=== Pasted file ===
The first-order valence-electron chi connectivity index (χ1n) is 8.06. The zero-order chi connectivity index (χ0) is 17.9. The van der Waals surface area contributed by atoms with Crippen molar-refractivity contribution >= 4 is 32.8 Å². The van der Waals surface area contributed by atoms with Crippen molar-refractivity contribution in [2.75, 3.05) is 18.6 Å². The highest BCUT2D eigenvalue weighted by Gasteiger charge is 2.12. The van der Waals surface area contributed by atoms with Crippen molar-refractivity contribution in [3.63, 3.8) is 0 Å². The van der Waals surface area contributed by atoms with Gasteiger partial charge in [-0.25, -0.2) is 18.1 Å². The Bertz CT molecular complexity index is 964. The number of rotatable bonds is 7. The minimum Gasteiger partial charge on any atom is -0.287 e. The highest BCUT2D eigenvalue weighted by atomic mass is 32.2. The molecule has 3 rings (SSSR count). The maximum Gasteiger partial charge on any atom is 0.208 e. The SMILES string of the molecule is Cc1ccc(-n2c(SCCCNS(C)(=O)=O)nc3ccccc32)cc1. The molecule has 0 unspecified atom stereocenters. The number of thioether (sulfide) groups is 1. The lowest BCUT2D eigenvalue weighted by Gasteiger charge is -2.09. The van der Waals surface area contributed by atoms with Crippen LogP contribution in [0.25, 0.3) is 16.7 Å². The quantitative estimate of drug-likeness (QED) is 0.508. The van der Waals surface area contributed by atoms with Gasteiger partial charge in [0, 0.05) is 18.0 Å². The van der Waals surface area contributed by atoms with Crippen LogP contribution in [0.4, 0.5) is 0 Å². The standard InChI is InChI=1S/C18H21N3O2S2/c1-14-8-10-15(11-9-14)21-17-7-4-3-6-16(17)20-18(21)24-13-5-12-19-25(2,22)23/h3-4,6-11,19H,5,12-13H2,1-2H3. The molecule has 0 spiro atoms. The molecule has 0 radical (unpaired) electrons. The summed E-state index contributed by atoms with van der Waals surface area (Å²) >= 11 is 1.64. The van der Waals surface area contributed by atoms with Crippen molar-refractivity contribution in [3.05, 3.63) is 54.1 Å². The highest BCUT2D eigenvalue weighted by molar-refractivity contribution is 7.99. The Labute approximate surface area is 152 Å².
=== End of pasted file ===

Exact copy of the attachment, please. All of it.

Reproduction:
The first-order valence-electron chi connectivity index (χ1n) is 8.06. The zero-order chi connectivity index (χ0) is 17.9. The van der Waals surface area contributed by atoms with Crippen molar-refractivity contribution >= 4 is 32.8 Å². The van der Waals surface area contributed by atoms with Crippen molar-refractivity contribution in [2.75, 3.05) is 18.6 Å². The highest BCUT2D eigenvalue weighted by Gasteiger charge is 2.12. The van der Waals surface area contributed by atoms with Crippen molar-refractivity contribution in [3.63, 3.8) is 0 Å². The van der Waals surface area contributed by atoms with Gasteiger partial charge in [-0.25, -0.2) is 18.1 Å². The Bertz CT molecular complexity index is 964. The number of rotatable bonds is 7. The minimum Gasteiger partial charge on any atom is -0.287 e. The highest BCUT2D eigenvalue weighted by atomic mass is 32.2. The molecule has 3 rings (SSSR count). The maximum Gasteiger partial charge on any atom is 0.208 e. The SMILES string of the molecule is Cc1ccc(-n2c(SCCCNS(C)(=O)=O)nc3ccccc32)cc1. The molecule has 0 unspecified atom stereocenters. The number of thioether (sulfide) groups is 1. The lowest BCUT2D eigenvalue weighted by Gasteiger charge is -2.09. The van der Waals surface area contributed by atoms with Crippen LogP contribution in [0.25, 0.3) is 16.7 Å². The quantitative estimate of drug-likeness (QED) is 0.508. The van der Waals surface area contributed by atoms with Gasteiger partial charge in [0, 0.05) is 18.0 Å². The van der Waals surface area contributed by atoms with Crippen LogP contribution in [0.4, 0.5) is 0 Å². The standard InChI is InChI=1S/C18H21N3O2S2/c1-14-8-10-15(11-9-14)21-17-7-4-3-6-16(17)20-18(21)24-13-5-12-19-25(2,22)23/h3-4,6-11,19H,5,12-13H2,1-2H3. The molecule has 0 spiro atoms. The molecule has 0 radical (unpaired) electrons. The summed E-state index contributed by atoms with van der Waals surface area (Å²) >= 11 is 1.64. The van der Waals surface area contributed by atoms with Crippen molar-refractivity contribution in [3.05, 3.63) is 54.1 Å². The highest BCUT2D eigenvalue weighted by molar-refractivity contribution is 7.99. The Labute approximate surface area is 152 Å².